- The environment should be taken into consideration too - of course coconuts do not tend to grow in the West so transporting them from top producing countries like Indonesia and The Philippines requires burning through more fossil fuels than if we used home-grown oils like rapeseed. Coconuts also tend to be grown as a mono-crop, meaning large areas of land with low biodiversity which can effect the environment. Lastly, large proportions of small-scale coconut farmers live in poverty, averaging about $1 per day throughout the year.
What should we make of all this?!
To summarise, there is some (slightly weaker) evidence behind the health benefits of coconut oil, and some (slightly stronger) evidence behind the negative effects. But there are still a lot of 'as-yet-unknowns' too. Any article you read that shows a very strong opinion either way is probably biased somehow, as none of the scientific evidence is overwhelmingly strong.
While I'll enjoy watching out for any higher quality future studies, I for one plan to continue using coconut oil occasionally. It does help to enhance the flavours of certain dishes like curries, and also because it's solid at room temperature it can improve the consistency of homemade sweet treats like these vegan brownies. As I mentioned in a previous post about fats, we certainly shouldn't avoid fats altogether. But I will limit how much I use - as with any oil it contains about 120 calories per tablespoon, and the evidence behind the effects on LDL cholesterol is pretty strong.
Regarding the sustainability of coconut oil, buying Fair Trade goes a long way, because as well as helping the environment by improving water conservation and proper waste disposal, it also helps to ensure safe working conditions and fairer pay for coconut farmers.
So, if like me, you plan to continue using coconut oil but perhaps a little more sparsely, you can afford to go for a higher quality Fair Trade variety.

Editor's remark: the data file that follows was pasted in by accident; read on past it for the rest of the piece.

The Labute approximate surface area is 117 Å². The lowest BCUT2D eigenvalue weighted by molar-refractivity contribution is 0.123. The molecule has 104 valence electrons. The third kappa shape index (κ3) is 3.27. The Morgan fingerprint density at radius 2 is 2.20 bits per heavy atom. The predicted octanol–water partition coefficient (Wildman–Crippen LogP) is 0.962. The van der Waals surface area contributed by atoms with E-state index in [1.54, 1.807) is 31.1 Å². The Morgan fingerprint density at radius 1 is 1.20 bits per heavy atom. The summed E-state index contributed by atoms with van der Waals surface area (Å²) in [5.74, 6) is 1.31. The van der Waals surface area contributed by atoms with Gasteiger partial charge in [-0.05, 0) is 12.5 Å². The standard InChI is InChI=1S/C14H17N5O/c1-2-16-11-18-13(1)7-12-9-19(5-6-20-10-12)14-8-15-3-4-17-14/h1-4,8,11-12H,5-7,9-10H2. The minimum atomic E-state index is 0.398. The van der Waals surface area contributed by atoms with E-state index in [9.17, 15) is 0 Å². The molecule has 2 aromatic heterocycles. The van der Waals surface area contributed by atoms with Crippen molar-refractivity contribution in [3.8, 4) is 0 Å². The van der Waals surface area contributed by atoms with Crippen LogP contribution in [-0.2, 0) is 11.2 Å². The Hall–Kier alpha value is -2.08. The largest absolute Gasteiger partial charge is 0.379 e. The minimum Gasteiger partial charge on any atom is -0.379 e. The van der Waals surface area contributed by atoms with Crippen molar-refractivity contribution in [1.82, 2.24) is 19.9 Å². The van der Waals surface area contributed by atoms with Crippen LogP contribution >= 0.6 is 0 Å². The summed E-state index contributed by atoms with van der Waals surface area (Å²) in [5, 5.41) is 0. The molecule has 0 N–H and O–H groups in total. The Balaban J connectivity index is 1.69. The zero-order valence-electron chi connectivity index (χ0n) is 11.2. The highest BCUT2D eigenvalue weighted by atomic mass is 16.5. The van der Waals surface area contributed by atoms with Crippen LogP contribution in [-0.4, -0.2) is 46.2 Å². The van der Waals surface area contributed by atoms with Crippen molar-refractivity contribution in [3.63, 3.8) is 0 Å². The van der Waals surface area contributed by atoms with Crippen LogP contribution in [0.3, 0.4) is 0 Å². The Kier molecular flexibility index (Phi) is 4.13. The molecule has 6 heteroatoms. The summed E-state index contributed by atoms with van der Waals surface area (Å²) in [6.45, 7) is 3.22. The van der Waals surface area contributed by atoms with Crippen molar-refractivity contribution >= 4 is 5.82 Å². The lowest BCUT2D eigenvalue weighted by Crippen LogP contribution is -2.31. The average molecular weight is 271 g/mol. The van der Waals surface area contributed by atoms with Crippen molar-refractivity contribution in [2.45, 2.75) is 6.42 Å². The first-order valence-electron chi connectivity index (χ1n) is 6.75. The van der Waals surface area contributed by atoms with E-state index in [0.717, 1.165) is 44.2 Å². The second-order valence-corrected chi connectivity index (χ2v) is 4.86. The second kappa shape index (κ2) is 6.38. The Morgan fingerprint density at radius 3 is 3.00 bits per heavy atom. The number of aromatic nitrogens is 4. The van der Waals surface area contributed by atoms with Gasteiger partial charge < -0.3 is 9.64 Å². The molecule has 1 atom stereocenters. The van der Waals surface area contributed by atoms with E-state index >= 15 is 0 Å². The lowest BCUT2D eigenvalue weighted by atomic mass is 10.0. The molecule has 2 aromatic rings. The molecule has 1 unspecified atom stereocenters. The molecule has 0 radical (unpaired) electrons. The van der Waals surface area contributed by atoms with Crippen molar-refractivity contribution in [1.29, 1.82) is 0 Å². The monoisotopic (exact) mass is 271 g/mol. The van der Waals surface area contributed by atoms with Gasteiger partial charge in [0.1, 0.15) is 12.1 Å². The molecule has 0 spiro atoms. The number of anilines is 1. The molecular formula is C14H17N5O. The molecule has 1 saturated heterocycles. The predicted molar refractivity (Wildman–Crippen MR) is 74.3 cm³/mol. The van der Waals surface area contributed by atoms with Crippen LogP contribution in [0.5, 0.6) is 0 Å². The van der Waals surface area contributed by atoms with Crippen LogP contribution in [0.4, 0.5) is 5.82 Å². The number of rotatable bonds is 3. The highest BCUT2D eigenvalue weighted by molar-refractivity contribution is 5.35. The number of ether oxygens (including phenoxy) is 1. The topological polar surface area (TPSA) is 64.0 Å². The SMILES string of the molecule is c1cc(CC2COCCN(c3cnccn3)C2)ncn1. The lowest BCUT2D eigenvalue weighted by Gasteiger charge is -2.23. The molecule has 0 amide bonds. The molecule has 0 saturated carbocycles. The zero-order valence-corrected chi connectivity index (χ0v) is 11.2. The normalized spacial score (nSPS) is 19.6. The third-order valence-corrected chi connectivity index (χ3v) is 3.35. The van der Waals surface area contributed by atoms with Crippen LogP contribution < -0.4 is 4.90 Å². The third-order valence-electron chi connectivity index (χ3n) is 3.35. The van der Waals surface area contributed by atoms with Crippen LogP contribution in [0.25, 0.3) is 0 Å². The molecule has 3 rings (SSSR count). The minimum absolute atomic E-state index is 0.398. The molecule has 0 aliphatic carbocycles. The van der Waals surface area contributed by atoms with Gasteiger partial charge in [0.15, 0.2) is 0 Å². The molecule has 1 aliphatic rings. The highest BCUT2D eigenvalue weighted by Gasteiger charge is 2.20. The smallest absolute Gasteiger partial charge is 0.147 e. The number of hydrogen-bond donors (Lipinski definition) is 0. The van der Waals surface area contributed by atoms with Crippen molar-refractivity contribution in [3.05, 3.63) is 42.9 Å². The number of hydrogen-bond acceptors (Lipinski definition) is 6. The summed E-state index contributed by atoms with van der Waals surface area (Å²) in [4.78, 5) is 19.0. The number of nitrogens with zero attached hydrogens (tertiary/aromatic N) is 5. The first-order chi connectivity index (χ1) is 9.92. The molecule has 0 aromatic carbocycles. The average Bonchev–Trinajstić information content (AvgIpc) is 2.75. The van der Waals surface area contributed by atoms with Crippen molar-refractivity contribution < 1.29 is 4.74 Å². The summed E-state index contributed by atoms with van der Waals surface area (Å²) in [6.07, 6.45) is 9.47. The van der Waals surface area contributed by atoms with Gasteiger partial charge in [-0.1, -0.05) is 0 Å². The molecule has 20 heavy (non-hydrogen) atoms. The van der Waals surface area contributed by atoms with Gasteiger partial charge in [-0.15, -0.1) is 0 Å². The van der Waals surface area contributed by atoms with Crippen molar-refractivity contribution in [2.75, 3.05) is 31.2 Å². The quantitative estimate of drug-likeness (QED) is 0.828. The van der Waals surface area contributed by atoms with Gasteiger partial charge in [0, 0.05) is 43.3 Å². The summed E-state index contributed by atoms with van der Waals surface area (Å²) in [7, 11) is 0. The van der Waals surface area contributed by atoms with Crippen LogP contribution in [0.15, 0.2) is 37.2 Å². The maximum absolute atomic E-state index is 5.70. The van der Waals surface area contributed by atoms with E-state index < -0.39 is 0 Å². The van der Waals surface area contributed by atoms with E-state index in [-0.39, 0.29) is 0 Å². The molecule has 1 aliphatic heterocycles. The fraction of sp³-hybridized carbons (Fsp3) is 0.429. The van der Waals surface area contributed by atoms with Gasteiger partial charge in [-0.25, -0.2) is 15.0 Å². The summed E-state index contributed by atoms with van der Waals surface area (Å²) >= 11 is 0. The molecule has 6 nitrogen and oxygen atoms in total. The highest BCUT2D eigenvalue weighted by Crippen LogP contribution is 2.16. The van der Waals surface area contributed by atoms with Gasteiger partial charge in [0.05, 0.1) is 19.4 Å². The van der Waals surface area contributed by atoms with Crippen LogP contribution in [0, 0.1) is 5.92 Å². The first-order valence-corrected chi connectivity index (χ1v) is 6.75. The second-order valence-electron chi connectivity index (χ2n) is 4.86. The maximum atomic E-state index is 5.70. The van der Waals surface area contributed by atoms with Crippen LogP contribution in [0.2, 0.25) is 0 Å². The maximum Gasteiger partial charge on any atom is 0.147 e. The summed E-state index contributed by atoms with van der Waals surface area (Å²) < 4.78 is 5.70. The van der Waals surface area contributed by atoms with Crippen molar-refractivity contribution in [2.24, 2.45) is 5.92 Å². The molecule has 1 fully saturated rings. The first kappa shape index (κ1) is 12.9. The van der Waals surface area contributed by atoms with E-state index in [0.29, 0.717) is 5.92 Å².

1. Newport, Vanitallie, Kashiwaya, King, & Veech. (2015). A new way to produce hyperketonemia: Use of ketone ester in a case of Alzheimer's disease. Alzheimer's & Dementia: The Journal of the Alzheimer's Association, 11(1), 99-103.
2. Shilling, M., Matt, L., Rubin, E., Visitacion, M., Haller, N., Grey, S., & Woolverton, C. (2013). Antimicrobial effects of virgin coconut oil and its medium-chain fatty acids on Clostridium difficile. Journal of Medicinal Food, 16(12), 1079-85.
3. Lei, T., Xie, W., Han, J., Corkey, B., Hamilton, J., & Guo, W. (2004). Medium-chain Fatty acids attenuate agonist-stimulated lipolysis, mimicking the effects of starvation. Obesity Research, 12(4), 599-611.
4. Liau, K., Lee, Y., Chen, C., & Rasool, A. (2011). An Open-Label Pilot Study to Assess the Efficacy and Safety of Virgin Coconut Oil in Reducing Visceral Adiposity. ISRN Pharmacology, 2011, 7.
5. Verallo-Rowell, V., Dillague, K., & Syah-Tjundawan, B. (2008). Novel antibacterial and emollient effects of coconut and virgin olive oils in adult atopic dermatitis. Dermatitis : Contact, Atopic, Occupational, Drug,19(6), 308-15.
6. Eyres, Laurence, Eyres, Michael F., Chisholm, Alexandra, & Brown, Rachel C. (2016). Coconut oil consumption and cardiovascular risk factors in humans. Nutrition Reviews, 74(4), 267-280.